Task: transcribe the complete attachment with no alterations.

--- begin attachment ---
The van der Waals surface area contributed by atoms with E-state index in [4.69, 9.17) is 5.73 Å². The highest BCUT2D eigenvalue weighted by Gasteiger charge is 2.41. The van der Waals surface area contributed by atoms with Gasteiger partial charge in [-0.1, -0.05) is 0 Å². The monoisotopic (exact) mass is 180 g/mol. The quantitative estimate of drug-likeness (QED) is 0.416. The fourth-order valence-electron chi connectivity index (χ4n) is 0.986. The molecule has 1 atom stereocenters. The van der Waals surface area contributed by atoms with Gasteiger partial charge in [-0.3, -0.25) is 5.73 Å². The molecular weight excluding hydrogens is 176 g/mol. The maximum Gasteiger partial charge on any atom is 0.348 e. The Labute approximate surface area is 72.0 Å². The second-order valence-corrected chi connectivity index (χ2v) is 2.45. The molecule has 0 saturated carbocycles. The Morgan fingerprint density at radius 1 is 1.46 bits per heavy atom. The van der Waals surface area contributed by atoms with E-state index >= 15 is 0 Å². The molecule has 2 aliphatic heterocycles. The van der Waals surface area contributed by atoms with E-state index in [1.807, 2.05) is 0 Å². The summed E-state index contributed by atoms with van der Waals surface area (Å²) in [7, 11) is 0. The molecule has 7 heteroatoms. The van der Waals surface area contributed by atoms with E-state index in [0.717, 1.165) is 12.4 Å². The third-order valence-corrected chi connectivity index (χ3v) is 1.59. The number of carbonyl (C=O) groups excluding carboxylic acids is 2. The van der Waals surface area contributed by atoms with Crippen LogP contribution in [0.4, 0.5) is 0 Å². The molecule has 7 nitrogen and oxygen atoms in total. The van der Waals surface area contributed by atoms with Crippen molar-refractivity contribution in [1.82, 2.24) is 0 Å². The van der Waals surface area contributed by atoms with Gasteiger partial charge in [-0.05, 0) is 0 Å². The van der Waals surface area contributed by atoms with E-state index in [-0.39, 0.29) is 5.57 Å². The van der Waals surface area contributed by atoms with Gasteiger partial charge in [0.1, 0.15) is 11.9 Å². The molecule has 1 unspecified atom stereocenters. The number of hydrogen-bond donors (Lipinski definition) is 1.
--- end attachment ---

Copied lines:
The van der Waals surface area contributed by atoms with E-state index in [4.69, 9.17) is 5.73 Å². The highest BCUT2D eigenvalue weighted by Gasteiger charge is 2.41. The van der Waals surface area contributed by atoms with Gasteiger partial charge in [-0.1, -0.05) is 0 Å². The monoisotopic (exact) mass is 180 g/mol. The quantitative estimate of drug-likeness (QED) is 0.416. The fourth-order valence-electron chi connectivity index (χ4n) is 0.986. The molecule has 1 atom stereocenters. The van der Waals surface area contributed by atoms with Gasteiger partial charge in [-0.3, -0.25) is 5.73 Å². The molecular weight excluding hydrogens is 176 g/mol. The maximum Gasteiger partial charge on any atom is 0.348 e. The Labute approximate surface area is 72.0 Å². The second-order valence-corrected chi connectivity index (χ2v) is 2.45. The molecule has 0 saturated carbocycles. The Morgan fingerprint density at radius 1 is 1.46 bits per heavy atom. The van der Waals surface area contributed by atoms with E-state index >= 15 is 0 Å². The molecule has 2 aliphatic heterocycles. The van der Waals surface area contributed by atoms with E-state index in [1.807, 2.05) is 0 Å². The summed E-state index contributed by atoms with van der Waals surface area (Å²) in [7, 11) is 0. The molecule has 7 heteroatoms. The van der Waals surface area contributed by atoms with E-state index in [0.717, 1.165) is 12.4 Å². The third-order valence-corrected chi connectivity index (χ3v) is 1.59. The number of carbonyl (C=O) groups excluding carboxylic acids is 2. The van der Waals surface area contributed by atoms with Crippen LogP contribution in [0.4, 0.5) is 0 Å². The molecule has 7 nitrogen and oxygen atoms in total. The van der Waals surface area contributed by atoms with Crippen molar-refractivity contribution in [1.82, 2.24) is 0 Å². The van der Waals surface area contributed by atoms with Gasteiger partial charge in [-0.05, 0) is 0 Å². The van der Waals surface area contributed by atoms with E-state index in [-0.39, 0.29) is 5.57 Å². The van der Waals surface area contributed by atoms with Gasteiger partial charge in [0.1, 0.15) is 11.9 Å². The molecule has 1 unspecified atom stereocenters. The number of hydrogen-bond donors (Lipinski definition) is 1.